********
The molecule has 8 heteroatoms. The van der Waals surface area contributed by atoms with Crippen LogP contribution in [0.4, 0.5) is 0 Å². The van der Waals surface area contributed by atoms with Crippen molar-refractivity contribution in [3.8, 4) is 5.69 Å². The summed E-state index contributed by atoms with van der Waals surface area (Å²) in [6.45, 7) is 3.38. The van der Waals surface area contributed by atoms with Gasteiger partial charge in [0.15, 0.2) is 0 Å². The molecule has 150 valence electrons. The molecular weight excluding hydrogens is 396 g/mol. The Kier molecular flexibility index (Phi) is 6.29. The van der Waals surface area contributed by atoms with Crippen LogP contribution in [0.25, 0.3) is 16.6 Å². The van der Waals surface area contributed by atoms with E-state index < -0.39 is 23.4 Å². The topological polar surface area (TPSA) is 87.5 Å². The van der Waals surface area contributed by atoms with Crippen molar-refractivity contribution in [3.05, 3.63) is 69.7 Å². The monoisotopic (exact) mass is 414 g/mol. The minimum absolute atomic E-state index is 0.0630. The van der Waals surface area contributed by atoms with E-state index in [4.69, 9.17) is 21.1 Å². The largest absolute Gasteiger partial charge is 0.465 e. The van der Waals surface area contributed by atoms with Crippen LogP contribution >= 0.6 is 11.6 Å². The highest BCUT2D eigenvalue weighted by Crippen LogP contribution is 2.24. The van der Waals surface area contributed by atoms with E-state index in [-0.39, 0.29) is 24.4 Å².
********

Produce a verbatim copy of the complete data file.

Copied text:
The molecule has 8 heteroatoms. The van der Waals surface area contributed by atoms with Crippen LogP contribution in [0.4, 0.5) is 0 Å². The van der Waals surface area contributed by atoms with Crippen molar-refractivity contribution in [3.8, 4) is 5.69 Å². The summed E-state index contributed by atoms with van der Waals surface area (Å²) in [6.45, 7) is 3.38. The van der Waals surface area contributed by atoms with Gasteiger partial charge in [0.15, 0.2) is 0 Å². The molecule has 150 valence electrons. The molecular weight excluding hydrogens is 396 g/mol. The Kier molecular flexibility index (Phi) is 6.29. The van der Waals surface area contributed by atoms with Crippen LogP contribution in [0.25, 0.3) is 16.6 Å². The van der Waals surface area contributed by atoms with E-state index < -0.39 is 23.4 Å². The topological polar surface area (TPSA) is 87.5 Å². The van der Waals surface area contributed by atoms with Crippen molar-refractivity contribution in [3.05, 3.63) is 69.7 Å². The monoisotopic (exact) mass is 414 g/mol. The minimum absolute atomic E-state index is 0.0630. The van der Waals surface area contributed by atoms with E-state index in [4.69, 9.17) is 21.1 Å². The largest absolute Gasteiger partial charge is 0.465 e. The van der Waals surface area contributed by atoms with Crippen LogP contribution >= 0.6 is 11.6 Å². The highest BCUT2D eigenvalue weighted by Crippen LogP contribution is 2.24. The van der Waals surface area contributed by atoms with E-state index in [-0.39, 0.29) is 24.4 Å².